I sat down to play with wire. A little soldering fun sounded like a very good idea that day. A bit of fire play is invigorating! I played with spirals and hoops, triangles and ovals, teardrops and a shape trying to be squares, hearts and birds, but nothing was catching my attention. It's been a bit of a down time for me creatively after having to let go of our almost 13-year-old Lab; she was a beautiful girl, Angel, and a constant, loving companion throughout those years. The muse doesn't seem to be able to break through the emptiness just yet.

As I was wrapping the wire 'round and 'round a pair of step pliers, these pieces caught my eye and I thought, hmmm, I can offset the open end of the pattern on these, which felt right to me.


Jana + Wire = Fun
Halfway through the first earring, I noticed the pattern on the second piece was identical, not a mirror image. Oh No!!!! my symmetrical leaning brain alarm sounded. How do I do this then? Do I wire the second one on the same side as the first, balancing the open side of the design. . . . . which absolutely felt wrong to me. So no, of course I was going to wire the second one on the opposite side. 

Either way, I was going to end up with an alarm going off. :) But I have slowly learned to ignore that alarm, firmly burying it and its silly notions, feeling totally comfortable that the two pieces aren't identical. Thanks to many of the Oh-So-Talented Jewelry Designers here on EE, as well as others, I now am okay with it, and may even prefer them that way! That was not the case a few years ago. I suspect I would have scrapped the idea altogether and moved on. The one thing we know about life on this planet is that things will always change. That's a good thing. ;)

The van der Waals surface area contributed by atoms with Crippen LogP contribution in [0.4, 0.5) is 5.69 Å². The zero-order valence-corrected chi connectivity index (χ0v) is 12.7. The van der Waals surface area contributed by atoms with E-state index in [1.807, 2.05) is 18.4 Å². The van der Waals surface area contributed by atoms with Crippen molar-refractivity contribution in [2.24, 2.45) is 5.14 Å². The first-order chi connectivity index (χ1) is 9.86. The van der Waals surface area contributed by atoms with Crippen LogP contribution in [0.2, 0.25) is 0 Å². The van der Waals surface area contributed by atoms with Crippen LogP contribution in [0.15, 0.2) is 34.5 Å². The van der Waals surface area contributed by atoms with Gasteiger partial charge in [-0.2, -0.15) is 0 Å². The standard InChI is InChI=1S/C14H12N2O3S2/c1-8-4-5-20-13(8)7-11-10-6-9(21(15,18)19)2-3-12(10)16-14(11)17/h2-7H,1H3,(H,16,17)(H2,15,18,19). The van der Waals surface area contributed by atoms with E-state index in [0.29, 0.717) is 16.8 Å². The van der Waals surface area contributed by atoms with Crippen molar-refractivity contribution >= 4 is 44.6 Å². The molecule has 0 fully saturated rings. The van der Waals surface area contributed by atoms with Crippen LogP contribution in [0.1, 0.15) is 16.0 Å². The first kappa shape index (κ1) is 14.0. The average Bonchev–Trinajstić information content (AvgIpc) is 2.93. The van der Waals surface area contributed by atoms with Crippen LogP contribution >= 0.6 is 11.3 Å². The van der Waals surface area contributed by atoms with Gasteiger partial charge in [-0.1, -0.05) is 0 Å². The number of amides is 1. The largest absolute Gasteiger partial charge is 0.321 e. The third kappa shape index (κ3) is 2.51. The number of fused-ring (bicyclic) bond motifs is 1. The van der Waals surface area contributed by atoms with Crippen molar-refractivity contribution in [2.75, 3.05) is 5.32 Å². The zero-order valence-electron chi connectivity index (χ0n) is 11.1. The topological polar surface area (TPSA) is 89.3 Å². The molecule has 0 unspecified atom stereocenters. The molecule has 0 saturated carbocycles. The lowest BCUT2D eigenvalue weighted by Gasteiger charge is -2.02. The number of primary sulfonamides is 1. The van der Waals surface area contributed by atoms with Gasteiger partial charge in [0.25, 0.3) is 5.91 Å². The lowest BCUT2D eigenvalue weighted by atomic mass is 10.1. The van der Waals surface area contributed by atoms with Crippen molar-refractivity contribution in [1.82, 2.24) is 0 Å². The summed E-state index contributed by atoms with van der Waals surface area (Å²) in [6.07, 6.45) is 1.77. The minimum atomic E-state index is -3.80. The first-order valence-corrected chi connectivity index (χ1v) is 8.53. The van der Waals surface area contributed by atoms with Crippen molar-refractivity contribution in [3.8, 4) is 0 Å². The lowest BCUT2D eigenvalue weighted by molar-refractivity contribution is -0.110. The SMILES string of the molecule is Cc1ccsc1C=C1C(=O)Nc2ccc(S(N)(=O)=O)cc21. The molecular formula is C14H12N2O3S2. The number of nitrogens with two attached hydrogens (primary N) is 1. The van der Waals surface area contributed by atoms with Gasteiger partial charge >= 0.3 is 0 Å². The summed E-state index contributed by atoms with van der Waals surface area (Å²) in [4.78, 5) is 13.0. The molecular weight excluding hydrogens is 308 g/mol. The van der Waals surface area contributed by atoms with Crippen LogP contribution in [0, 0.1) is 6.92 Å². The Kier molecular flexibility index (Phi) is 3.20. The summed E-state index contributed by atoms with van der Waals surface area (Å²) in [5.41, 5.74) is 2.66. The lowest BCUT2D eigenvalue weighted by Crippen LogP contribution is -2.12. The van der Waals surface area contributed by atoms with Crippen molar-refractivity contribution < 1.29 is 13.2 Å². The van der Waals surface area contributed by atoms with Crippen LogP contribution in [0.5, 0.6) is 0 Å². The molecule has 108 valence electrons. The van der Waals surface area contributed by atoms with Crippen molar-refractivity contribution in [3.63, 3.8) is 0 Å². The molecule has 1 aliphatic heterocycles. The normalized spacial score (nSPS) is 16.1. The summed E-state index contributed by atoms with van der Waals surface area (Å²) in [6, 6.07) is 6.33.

Jana + Wire = Fun
The red beads I paired with the ceramics are natural Red Sandalwood Seeds. They grow this vibrant shade of red. I had never seen them before, and purchased these at the very cool TheFickleBead shop on Etsy. Debbie is the shop owner, a wonderful lady to work with; customer service is at the top!

The earrings below weren't made for today's post, but I wanted to show you another Jana/Wire pair. I melt looking at the primitive, soft blue sun design. 


Soft Blue Primitive Suns

I hope you have a happy week, filled with love, laughter and peace of mind.

Thank you for stopping by! I will be back on the 5th of July. 


Angel Baby













Monday, June 20, 2016

Clay and Cord

I recently made my first purchase from NadiaTerra in Bulgaria. Love her style with a matte shabby chic look and lots of new, fun and interesting bead shapes. Like the ones I used in these earrings for instance, they have no holes, just a groove all around. Very interesting!


Earrings for hot summer's days. Looking great with tanned skin, a casual white shirt, worn jeans and brown leather sandals.

Ingredients:
Wonderful handmade terracotta clay beads with engobe patina and without holes by NadiaTerra